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It may be associated with trendy teens, but VSCO is also one of the most well-respected smartphone editing platforms available, with a serious photography pedigree—the company started off in 2011 creating Lightroom presets and Photoshop actions that emulate classic film stocks. These days, though, it’s also about the VSCO app.

Adding on to its impressive list of app-based editing features and functions—including effects built from actual film scans—VSCO has released two new sets of “infrared” filters that create dreamy blue and pink hues.

What is Infrared (IR) photography?

As the name suggests infrared photography captures infrared light wavelengths that aren’t visible to the naked eye. Capturing this IR light with traditional film requires the use of a special film stock and a filter. For digital photography, it actually involves modifying your camera to remove the IR blocker in front of the sensor (most digital cameras are already sensitive to IR). There are services out there that will do this for you, but for most folks, it’s probably best to leave your camera’s IR filter in place.

IR photos have a unique look because most subjects in a scene reflect IR light differently than they do visible light—you just can’t see it. Greenery and foliage, for example, strongly reflect IR light, which makes them appear as if they’re glowing. Portraits have a soft, almost radiant look to them because IR light penetrates a few millimeters into the skin of subjects before bouncing back, and skies go incredibly dark because less IR light is scattered passing through the atmosphere than visible light

It’s trippy, and because IR light doesn’t really have a color as we’d know it, shooting infrared light also creates false colors in your images. Kodak Ektachrome Professional Infrared film reproduced infrared as red, red as green, and green as blue, for example. And while digital photography allows for more control of how colors are rendered, shooting IR with a digital camera still tends to result in some unusual tones

VSCO’s new IR filters

VSCO IR filters 1,2,3
From left to right, VSCO’s original IR filters include IR1, for landscapes, IR2 for portraits, and IR3 for an infrared effect in B&W. Harry Guinness

VSCO’s “Infrared” filters attempt to emulate the look associated with IR photography without, you know, actually taking a photo of anything in the IR spectrum. The new ones build off of the brand’s more-traditional, existing IR filters: “IR1” for landscapes, “IR2” for portraits, and “IR3” for B&W photos.

Compared to those three, the new filters are a bit more nuanced. They include, “IR4” for pink-toned landscapes, “IR5” for pink-toned portraits, “IR6” for blue-toned landscapes, and “IR7” for blue-toned portraits. Let’s take a closer look at each.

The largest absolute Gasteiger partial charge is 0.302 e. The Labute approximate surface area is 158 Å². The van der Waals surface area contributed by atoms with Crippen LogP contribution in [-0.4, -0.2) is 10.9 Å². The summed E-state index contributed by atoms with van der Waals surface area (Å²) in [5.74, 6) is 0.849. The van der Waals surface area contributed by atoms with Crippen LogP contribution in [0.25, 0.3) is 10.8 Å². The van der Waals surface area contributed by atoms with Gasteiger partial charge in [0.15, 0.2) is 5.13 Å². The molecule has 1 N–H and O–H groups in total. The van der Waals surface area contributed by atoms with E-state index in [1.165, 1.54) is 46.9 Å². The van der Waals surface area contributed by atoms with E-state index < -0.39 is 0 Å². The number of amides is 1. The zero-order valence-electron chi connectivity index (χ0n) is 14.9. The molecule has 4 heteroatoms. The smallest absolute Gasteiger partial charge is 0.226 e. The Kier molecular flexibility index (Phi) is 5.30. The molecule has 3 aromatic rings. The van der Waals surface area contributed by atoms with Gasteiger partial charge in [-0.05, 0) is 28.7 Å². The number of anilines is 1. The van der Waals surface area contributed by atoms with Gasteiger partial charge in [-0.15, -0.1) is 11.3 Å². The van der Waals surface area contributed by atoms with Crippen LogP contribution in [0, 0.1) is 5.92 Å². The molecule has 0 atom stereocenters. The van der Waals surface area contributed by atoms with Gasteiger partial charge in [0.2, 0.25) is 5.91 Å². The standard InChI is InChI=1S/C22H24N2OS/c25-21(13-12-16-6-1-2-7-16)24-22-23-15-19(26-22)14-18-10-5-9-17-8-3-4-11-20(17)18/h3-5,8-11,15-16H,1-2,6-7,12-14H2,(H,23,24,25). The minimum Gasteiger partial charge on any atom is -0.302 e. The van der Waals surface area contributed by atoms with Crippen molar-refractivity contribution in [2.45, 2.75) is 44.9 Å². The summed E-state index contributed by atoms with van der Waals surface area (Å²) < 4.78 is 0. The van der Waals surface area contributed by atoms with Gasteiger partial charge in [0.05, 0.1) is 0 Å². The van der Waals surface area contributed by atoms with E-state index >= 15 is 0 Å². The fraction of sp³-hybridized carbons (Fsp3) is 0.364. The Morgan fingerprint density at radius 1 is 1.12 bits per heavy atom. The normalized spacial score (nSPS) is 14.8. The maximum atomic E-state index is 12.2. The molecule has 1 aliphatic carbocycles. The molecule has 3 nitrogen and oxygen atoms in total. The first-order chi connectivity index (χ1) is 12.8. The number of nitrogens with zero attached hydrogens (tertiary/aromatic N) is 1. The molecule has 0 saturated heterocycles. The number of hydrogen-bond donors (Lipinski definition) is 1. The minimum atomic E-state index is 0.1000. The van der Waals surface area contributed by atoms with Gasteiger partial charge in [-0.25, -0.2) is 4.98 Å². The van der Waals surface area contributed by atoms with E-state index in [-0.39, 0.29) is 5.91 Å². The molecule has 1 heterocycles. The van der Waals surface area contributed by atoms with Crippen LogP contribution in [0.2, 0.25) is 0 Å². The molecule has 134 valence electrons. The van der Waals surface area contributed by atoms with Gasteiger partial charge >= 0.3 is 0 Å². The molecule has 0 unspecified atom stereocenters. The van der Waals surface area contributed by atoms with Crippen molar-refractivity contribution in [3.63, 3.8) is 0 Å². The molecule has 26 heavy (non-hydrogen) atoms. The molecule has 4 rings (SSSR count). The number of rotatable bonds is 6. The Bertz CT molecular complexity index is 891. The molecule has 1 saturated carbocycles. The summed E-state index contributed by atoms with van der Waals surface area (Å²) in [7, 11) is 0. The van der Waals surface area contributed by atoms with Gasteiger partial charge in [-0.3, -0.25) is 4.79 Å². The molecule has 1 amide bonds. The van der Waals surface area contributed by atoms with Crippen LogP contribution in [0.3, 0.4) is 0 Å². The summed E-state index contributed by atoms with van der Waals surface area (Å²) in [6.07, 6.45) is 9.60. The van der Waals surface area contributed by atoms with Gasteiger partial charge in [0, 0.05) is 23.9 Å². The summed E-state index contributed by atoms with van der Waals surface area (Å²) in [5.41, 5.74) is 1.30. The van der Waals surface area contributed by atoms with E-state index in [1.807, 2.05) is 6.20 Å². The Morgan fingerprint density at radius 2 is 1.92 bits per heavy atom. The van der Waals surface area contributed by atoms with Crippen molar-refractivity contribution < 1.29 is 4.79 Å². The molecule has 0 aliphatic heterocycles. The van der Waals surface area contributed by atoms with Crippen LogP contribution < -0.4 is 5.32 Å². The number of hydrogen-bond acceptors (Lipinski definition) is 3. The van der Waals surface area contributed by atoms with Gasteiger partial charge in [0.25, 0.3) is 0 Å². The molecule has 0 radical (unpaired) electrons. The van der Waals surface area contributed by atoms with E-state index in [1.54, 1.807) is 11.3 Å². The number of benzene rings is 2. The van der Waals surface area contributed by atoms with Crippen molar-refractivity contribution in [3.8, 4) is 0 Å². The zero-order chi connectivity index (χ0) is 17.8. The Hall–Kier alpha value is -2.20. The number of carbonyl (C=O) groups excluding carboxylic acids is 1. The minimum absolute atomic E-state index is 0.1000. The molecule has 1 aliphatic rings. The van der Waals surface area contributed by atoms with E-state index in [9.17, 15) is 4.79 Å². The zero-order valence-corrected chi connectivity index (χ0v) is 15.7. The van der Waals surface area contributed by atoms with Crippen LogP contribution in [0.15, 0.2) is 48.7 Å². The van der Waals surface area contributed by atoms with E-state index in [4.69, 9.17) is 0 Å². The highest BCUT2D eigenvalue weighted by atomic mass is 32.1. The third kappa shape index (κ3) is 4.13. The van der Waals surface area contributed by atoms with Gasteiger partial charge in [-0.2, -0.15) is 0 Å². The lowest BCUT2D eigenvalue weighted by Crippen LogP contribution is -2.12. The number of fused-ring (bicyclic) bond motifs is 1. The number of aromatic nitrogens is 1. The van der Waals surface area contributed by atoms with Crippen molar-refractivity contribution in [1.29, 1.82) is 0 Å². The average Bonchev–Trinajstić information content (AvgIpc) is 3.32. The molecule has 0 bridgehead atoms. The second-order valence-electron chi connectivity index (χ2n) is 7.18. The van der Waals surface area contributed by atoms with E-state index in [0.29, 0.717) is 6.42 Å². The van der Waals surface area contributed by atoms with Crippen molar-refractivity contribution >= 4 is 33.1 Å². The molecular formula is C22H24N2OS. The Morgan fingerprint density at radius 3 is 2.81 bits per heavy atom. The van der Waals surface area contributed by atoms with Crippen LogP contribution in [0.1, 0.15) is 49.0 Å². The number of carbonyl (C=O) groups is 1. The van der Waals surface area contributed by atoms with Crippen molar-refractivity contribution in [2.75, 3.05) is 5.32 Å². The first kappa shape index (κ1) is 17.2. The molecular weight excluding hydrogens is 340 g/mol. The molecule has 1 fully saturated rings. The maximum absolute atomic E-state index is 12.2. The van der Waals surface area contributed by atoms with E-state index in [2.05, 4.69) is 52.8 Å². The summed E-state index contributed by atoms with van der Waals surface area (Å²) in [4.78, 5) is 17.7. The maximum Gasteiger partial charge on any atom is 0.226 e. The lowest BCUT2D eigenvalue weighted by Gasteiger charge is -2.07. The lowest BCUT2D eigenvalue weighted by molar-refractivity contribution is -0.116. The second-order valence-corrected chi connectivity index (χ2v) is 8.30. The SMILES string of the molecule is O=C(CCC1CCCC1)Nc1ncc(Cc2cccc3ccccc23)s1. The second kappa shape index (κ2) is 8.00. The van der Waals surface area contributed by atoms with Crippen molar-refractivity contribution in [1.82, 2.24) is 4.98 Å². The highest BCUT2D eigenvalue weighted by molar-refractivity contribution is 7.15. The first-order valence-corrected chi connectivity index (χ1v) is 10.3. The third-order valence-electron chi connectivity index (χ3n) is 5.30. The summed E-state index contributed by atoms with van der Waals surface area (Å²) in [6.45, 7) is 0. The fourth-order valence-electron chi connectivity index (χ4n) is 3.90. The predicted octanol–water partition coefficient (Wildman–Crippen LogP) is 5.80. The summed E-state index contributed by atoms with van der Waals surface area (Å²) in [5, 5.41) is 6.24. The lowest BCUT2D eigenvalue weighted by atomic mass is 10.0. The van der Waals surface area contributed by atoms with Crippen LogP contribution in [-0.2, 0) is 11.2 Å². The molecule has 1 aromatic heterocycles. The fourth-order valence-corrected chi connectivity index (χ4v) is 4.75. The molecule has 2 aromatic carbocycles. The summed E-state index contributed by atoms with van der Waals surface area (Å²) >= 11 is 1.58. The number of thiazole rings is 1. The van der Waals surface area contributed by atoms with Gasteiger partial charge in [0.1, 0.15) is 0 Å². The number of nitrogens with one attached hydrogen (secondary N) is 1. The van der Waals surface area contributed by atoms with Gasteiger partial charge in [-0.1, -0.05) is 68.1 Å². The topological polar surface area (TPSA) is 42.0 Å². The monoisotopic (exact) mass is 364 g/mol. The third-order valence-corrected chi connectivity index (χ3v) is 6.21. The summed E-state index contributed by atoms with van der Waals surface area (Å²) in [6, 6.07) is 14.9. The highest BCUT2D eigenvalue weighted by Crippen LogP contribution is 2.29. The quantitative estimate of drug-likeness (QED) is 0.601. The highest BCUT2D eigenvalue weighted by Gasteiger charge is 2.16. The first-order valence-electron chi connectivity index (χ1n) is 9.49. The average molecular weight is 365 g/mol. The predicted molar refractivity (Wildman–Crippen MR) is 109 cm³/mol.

‘IR4’ Infrared Pink Landscape

VSCO IR4 filter
Left: Original photo; Right: With IR4 applied. Harry Guinness

IR4 desaturates the image and pushes everything, especially green tones, towards pink. It’s nowhere near as saturated as the IR1 filter. But that’s the point.

‘IR5’ Infrared Pink Portrait

VSCO IR5 filter
Left: Original photo; Right: With IR5 applied. Harry Guinness

IR5 desaturates the image and pushes everything, especially green tones, towards pink while preserving skin tones.

‘IR6’ Infrared Blue Landscape

VSCO IR6 filter
Left: Original photo; Right: With IR6 applied. Harry Guinness

IR6 desaturates the image and pushes everything towards a cool blue.

‘IR7’ Infrared Blue Portrait

VSCO IR7 filter
Left: Original photo; Right: With IR7 applied. Harry Guinness

And IR7 desaturates the image and pushes everything towards a cool blue while preserving skin tones.

Initial impressions

Honestly, I’m pretty impressed with VSCO’s take on IR photos. The colors look great and about as accurate as any IR-emulating filter can realistically be. 

The one area where it all falls short is the skies: they just don’t have the darkness and richness of a true IR photo and, really, there’s no way to reliably emulate that with a filter. You just have to make some tweaks with some of VSCO’s other tools if you want to nail the authenticity. 

Still, though, VSCO continues to cement itself as one of the best mobile editors out there. And these new filters are a nice expansion of their already thorough editing suite.

How to get VSCOs infrared filters

The VSCO app is available for free on Apple iOS and Android. However, to use the new IR filters you need to sign up for a VSCO Membership. It costs $19.99/year.